“What is a mother?” asks Clotaire Rapaille, the famous marketing consultant. He, then, answers by quoting the French anthropologist Claude Lévi-Strauss: “A mother is not a woman, rather, a mother is the space between a woman and a child. Without a child, there is no mother and vice versa. It’s the space in-between that you have to understand.”
Following the same line of thought, we could argue that a place is the space between people and land. If that’s the case, then we have to focus on the space in-between. In other words, we should analyze the relationships. Luckily, there are thinkers, whose footsteps we can follow. Still, we must wear our own shoes.
Susan Fournier, a prominent brand researcher, and professor, long believed that we are not buying brands just because we like them or because they work well. Instead, she thought we are involved in relationships with brands because they add meanings to our lives. Consequently, Fournier dedicated a quarter century of her life to researching the types of relationships we have with brands. She ended up discovering dozens of brand relationship typologies such as best friendships, rebounds, flings, secret affairs and arranged marriage. Over time new relationship categories were added, while some of the original ones were disqualified.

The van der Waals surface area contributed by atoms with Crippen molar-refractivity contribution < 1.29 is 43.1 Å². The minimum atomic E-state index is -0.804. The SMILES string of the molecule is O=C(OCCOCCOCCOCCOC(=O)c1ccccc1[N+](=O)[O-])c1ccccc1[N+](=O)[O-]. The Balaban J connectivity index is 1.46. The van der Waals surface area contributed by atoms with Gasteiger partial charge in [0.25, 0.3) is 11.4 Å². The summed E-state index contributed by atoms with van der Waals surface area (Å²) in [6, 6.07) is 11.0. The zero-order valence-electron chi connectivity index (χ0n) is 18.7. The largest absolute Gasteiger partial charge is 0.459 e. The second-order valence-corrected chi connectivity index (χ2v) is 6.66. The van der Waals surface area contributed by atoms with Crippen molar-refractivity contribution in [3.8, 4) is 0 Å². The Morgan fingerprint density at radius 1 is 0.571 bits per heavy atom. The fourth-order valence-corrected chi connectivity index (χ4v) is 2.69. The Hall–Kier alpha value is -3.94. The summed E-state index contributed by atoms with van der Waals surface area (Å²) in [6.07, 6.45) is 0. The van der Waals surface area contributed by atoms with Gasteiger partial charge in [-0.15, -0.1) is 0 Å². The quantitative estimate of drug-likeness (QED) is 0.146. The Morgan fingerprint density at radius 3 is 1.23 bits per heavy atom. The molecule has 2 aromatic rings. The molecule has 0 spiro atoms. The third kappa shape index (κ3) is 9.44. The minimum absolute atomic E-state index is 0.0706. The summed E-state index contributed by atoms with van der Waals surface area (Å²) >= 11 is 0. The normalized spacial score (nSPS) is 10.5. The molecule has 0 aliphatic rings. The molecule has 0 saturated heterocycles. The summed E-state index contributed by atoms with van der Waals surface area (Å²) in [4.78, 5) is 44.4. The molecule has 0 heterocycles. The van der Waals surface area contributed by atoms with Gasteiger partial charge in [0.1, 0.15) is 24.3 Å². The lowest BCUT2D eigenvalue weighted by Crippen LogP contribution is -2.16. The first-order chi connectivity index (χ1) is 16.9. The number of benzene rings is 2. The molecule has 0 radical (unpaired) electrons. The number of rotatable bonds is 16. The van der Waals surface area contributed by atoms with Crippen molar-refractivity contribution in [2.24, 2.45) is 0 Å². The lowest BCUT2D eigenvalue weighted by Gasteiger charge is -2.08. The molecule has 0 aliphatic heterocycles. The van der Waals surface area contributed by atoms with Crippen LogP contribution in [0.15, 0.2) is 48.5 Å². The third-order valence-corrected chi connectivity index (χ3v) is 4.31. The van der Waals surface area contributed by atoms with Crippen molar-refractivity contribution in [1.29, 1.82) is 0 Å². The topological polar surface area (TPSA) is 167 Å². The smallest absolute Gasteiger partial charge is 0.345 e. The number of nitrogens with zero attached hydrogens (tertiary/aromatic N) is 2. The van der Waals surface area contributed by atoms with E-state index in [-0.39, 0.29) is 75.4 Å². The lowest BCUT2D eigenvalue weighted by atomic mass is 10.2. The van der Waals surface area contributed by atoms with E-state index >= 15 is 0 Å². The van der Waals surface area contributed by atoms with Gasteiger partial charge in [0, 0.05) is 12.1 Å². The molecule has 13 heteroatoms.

Place brand relationships are not unlike those described by Fournier. For instance, there are places in all of our lives that take us back to our childhood. Take business travellers. Most road warriors develop a compartmentalized friendship with an oft-visited site. Or, imagine a woman, who must travel once a year to her husband’s hometown to visit his parents. It is reasonable to think that her relationship with that place resembles enslavement.
A vital task of the place marketer is to unearth the type of relationships its communities have with the city or the country. The right typology could help unlock the potential of the place.
Obviously, some relationships are more desirable than others. Who would want to be a casual acquaintance when there is a chance of becoming best friends? The problem arises when place officials want what they cannot have.
As William Arthur Ward once said, “The pessimist complains about the wind; the optimist expects it to change; the realist adjusts the sails.” It is the place marketer’s job to be blunt about the place so that he or she can adjust those proverbial sails.
To continue reading, please subscribe